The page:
It was a huge risk. A few massive multiplayer games have been towering successes; others have bankrupted entire studios. But Cyan never got the chance. In 2004, just as the game was about to be released, Uru’s publisher Ubisoft shuttered its entire online division. It was a huge blow to nearly six years of development. Most of Uru’s content trickled out in the form of single-player games and expansion packs, but Uru was never truly released in its intended form.

“I think that you have to look at things that fall apart as things you can learn from,” Rand says. “You have to make sure that failures are just stumbles, and not complete collapses.” For a time, Cyan teetered on that edge.

A year later, the company released one last game, Myst: End of Ages, then prepared to stop all active software development. “I remember going into the conference room and saying that’s the end,” Rand says. “We don’t have anything in the pipeline. We’ll have to let everybody go.”

A New Age

Stars still shine down from the planetarium at Cyan, but on an empty hardwood floor. The artist hubs and the library are gone.

Yet Cyan has survived. Soon after Rand announced mass layoffs, a Myst fan working for Turner Broadcasting System began putting together a deal to temporarily resurrect Uru online as part of its GameTap subscription service. It allowed Cyan to reverse its layoffs just as the first iPhone was released.

“I think the mobile platform came at just the right time,” Rand says. The company released a few original casual mobile games and the Myst games for mobile devices.

In Cyan’s headquarters on a Thursday afternoon, the halls are mostly quiet. A few of Cyan’s remaining employees work on updating the Myst for modern PCs. To keep Cyan alive, the company ran a separate game-testing division, performed third-party work and rented out office space to separate companies. Some, like Ryan, felt their passion had been extinguished when Uru’s online component was canceled.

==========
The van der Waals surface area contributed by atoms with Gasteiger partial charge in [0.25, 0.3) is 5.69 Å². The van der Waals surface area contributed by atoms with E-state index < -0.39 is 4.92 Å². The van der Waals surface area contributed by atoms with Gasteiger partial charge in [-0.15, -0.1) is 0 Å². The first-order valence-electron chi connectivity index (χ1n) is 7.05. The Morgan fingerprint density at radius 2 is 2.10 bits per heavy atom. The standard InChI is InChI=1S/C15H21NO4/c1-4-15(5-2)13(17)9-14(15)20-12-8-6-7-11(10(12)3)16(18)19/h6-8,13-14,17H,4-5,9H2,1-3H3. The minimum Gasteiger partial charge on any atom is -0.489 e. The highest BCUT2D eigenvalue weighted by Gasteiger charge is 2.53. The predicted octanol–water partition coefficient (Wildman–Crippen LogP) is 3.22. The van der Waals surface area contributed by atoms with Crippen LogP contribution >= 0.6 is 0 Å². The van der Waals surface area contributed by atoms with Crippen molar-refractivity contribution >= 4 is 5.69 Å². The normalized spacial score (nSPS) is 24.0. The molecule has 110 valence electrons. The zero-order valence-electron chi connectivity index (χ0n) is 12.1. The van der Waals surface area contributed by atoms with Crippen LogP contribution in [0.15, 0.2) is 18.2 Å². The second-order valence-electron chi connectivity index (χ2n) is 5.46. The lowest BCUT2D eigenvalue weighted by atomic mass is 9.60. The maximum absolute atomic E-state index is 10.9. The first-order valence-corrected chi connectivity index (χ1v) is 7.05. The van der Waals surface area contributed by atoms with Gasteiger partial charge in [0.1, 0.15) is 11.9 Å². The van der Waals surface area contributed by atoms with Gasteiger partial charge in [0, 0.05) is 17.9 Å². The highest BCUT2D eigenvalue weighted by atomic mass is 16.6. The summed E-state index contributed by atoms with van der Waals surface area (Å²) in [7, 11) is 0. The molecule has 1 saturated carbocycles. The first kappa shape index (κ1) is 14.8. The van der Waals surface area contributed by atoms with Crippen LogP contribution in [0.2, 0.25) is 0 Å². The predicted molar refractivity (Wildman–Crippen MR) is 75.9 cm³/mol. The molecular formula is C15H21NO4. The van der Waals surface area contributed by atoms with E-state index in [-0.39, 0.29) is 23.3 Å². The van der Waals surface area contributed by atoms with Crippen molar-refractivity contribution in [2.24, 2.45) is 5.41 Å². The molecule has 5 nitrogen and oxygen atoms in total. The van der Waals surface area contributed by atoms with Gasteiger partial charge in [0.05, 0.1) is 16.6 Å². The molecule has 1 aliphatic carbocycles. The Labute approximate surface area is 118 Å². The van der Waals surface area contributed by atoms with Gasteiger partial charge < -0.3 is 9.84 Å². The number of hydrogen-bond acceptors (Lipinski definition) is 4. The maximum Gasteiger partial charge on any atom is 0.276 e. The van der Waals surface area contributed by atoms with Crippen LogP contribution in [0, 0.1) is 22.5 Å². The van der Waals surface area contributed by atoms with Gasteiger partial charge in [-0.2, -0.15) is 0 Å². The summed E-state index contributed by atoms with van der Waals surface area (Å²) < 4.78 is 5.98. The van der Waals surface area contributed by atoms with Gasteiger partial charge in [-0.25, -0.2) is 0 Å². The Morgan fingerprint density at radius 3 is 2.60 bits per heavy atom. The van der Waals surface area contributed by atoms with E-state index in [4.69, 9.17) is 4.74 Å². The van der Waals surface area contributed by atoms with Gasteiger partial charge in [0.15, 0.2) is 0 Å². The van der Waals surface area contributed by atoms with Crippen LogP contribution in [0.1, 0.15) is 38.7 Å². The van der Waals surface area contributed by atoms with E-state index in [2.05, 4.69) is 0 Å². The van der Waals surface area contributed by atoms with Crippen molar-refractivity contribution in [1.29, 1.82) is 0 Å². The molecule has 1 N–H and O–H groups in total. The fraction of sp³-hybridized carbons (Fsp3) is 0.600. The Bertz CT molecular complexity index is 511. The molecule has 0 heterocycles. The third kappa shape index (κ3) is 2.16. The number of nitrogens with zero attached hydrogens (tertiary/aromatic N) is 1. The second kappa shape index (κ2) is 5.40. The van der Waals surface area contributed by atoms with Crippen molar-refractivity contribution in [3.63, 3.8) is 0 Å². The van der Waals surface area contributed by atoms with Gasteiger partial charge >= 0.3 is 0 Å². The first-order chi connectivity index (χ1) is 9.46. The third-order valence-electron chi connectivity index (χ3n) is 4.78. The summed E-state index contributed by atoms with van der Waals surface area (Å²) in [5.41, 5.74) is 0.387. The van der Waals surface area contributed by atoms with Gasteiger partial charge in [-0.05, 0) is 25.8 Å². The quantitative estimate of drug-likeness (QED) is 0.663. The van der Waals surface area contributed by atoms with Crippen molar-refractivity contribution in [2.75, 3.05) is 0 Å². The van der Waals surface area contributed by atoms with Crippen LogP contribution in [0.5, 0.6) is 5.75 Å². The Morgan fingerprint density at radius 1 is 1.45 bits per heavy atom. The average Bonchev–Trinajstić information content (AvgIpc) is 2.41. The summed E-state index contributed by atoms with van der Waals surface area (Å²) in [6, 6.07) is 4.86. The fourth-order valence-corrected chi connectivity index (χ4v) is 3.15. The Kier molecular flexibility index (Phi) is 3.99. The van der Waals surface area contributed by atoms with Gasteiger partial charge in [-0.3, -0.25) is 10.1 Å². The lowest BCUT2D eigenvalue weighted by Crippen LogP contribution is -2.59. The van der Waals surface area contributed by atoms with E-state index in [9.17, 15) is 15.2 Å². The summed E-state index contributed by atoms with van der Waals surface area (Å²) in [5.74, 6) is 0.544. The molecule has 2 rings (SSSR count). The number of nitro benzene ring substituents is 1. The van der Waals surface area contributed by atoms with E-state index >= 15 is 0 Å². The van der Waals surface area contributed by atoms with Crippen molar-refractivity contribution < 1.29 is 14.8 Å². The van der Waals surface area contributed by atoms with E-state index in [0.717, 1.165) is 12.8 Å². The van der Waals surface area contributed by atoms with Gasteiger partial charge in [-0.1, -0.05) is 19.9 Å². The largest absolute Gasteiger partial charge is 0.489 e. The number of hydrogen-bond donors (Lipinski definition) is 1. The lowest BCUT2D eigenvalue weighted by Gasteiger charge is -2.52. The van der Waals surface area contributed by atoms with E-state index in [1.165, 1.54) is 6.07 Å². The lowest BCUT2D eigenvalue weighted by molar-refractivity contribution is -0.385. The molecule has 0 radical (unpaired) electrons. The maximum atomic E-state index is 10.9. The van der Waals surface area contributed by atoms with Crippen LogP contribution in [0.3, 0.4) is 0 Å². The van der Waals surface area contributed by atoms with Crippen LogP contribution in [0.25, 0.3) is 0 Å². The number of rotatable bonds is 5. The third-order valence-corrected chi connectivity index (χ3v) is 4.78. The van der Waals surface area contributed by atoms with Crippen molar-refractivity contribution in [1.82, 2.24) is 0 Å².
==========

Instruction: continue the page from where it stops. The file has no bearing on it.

“Morale plummeted. We had people walking around like zombies,” he says. “There was a whole air of ‘Anything we do for a while is going to be surviving.’ We were the patient with the IV drip, and there were times you said, ‘You know what, you need to pull the plug.’ This is not the life you want to live.”

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Ryan left Cyan and became a pastor. On Sundays, he preaches in the building once intended for Uru’s development, now converted into a church. But for the first time in years, he says he sees a pulse at Cyan, as the company prepares to launch an ambitious project through Kickstarter.

The world of gaming sits in a strange position. Publishers outlay multimillion-dollar budgets hoping to get billion-dollar returns. It took Myst more than three years to sell 3.5 million copies. The most recent Tomb Raider reboot sold that amount in just one month — and its publisher considered it a disappointment.

But at the same time, thanks to digital distribution methods, publishers are less relevant than ever.

“From a business perspective, not having a publisher is pretty sweet,” Cyan’s president Tony Fryman says. In a way, the fans have become the publisher. Tim Schafer, who designed humorous adventure games during the Myst era, asked fans for $400,000 through Kickstarter last February to make another vintage point-and-click adventure. They gave him $3.3 million.

And few fans are as passionate as Myst die-hards. They continue to fly into Spokane from around the globe for semiannual “Mysterium” conventions. They obsess over the series’ fictional language, one couple inscribing a “D’ni” phrase on their wedding rings. Last year, an Australian fan spent $10,000 creating a real-life replica of the Myst Book that allowed the entire game to be played in the book’s small window.

Rand says Cyan plans to launch its own Kickstarter project, a sci-fi successor to Myst, as soon as next month.

At this point Rand won’t reveal the title, but he offers this image as a teaser: A white picket fence and an old farmhouse on a strange and alien world, without explanation for how they arrived.

“In this particular game that we’ve designed, you end up being placed on another world that” — Rand laughs cryptically — “that’s very intriguing.”